On November 4, in addition to the various candidates vying for county, state and federal office, voters will be asked to consider two questions related to the state Constitution. The first is fairly straightforward; the second is pretty complicated. Let’s take a look.
The question: Shall the age qualification for the office of governor and office of lieutenant governor be reduced from thirty years of age to twenty-five years of age?
The low-down: Pretty much exactly what it sounds like. The bill—SB966—was introduced by Sen. David Ige in 2007 and the legislature passed it earlier this year.
Pros: Before voting on SB966, state lawmakers heard testimony from advocacy groups like Youth Outreach! Hawaii. One example, quoted on the Hawaii House Blog, from Samadhi Bishop: “I have many friends who are under the age of 30 and are able to go to war, fight for our country and die. And yet just because of their age, they’re not eligible to lead as Governor or Lt. Governor. I know that they, myself and others my age are discouraged by this, feeling that our voice doesn’t count.” A report on the bill posited that that the amendment would “inspire Hawaii’s young people to participate in the leadership process.” Proponents of the amendment cite the fact that the U.S. Constitution allows 25-year-olds to run for Congress. Shouldn’t they also be allowed to seek Hawaii’s highest office?
Cons: There doesn’t seem to be much opposition. The slippery slope argument could be applied—if we decrease the minimum age to 25, what’s to stop it from going even lower? (There are those, including some who testified in favor of the bill, who argue it should be lowered to 18 as it is in other states.) Of course, any subsequent changes would have to go through the same process and be approved by the voters.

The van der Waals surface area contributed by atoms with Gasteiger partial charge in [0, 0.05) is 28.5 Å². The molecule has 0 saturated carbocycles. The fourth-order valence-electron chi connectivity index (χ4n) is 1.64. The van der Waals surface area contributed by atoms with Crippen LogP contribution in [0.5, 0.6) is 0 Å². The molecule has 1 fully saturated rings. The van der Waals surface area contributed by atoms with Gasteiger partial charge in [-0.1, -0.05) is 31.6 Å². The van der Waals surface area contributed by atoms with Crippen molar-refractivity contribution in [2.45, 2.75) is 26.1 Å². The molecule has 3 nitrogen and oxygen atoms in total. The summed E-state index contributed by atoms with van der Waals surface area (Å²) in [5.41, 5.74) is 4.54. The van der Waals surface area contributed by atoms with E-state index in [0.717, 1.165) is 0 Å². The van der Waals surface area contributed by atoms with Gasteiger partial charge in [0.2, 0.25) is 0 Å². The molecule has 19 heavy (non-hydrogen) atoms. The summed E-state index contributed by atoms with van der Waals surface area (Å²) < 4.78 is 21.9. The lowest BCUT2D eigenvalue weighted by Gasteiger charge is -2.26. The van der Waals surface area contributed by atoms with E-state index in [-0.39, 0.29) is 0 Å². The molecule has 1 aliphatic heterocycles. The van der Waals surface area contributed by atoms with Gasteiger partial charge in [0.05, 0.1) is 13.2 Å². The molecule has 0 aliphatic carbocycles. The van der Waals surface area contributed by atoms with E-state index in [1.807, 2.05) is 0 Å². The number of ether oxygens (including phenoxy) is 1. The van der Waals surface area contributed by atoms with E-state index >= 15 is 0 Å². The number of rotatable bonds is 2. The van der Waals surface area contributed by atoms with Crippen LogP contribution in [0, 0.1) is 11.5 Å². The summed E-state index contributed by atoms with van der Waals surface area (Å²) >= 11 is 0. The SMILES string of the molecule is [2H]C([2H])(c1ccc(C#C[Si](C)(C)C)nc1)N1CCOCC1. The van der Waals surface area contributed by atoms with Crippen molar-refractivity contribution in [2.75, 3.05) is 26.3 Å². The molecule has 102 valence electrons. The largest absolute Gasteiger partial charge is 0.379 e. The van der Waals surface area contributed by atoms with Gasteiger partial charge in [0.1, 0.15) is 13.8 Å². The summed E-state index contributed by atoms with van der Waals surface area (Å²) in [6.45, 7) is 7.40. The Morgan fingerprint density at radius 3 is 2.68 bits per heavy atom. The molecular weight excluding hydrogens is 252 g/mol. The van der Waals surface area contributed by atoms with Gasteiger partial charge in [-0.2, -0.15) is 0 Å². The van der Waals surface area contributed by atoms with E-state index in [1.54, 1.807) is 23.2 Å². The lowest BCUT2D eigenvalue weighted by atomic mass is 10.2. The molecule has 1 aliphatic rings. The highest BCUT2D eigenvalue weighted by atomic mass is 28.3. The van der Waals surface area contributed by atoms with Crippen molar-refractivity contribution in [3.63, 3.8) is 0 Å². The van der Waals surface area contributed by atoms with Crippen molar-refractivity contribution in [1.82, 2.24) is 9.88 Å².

The question: Shall there be a convention to propose a revision of or amendments to the Constitution?
The low-down: This is obviously a big idea, and has sparked a lot of debate. Some see it as a way for Hawaii to re-order its priorities and fix things that are broken in government; others argue it’s unnecessary and could have dangerous, perhaps unforeseen, consequences. The last time Hawaii convened a Con Con was 1978; that meeting is considered by many to be a watershed event in state history.
Pros: Though it’s not strictly a partisan issue, much of the support for a Con Con comes from Republicans, who are a significant minority in the state House and Senate, plus some disillusioned Democrats. Ramon Madden, Republican candidate for the State House from the West Maui District, told us he supports a Con Con because he feels the document has been watered down and corrupted by amendments that go against its original intent. “We have a great Constitution; it doesn’t need to be fundamentally changed,” he said. “But some of these amendments need to be looked at closely and maybe shaved off. We’ve had 30 years of people adding things that disrupt the Constitution and the way it’s supposed to be working.” State Rep. Della Au Belatti, a Democrat, supports a Con Con and has, in effect, called out her own party for allowing things to run off the rails. “Are you satisfied with the way government operates now? Can we do better?” she asked in a recent Honolulu Advertiser article. Some of the key issues proponents want to see addressed include education, health care and energy use—hot-button topics that have colored this election at all levels.
Cons: There are two central arguments. First, that staging a convention would swallow up a sizeable chunk of cash at a time when the state budget is already stretched to the breaking point. Cost estimates range from less than $10 million to over $40 million depending on the source, but no one’s saying it would be cheap. Second, opponents fear that opening up the Constitution for tinkering could lead to a range of interest groups lobbying for specific changes that line up with their pet causes without taking into account the big picture. In other words, we could wind up with a mish-mash of competing ideas that lack the cohesion and long-term vision that make the document valuable and functional in the first place. Legally, opponents also argue, there’s no overarching, compelling reason to stage a Con Con. Quoted in the Advertiser, Senate Majority Leader Gary Hooser, a Democrat, pretty well summed up the anti-convention case: “We can’t afford it. We don’t need it.” MTW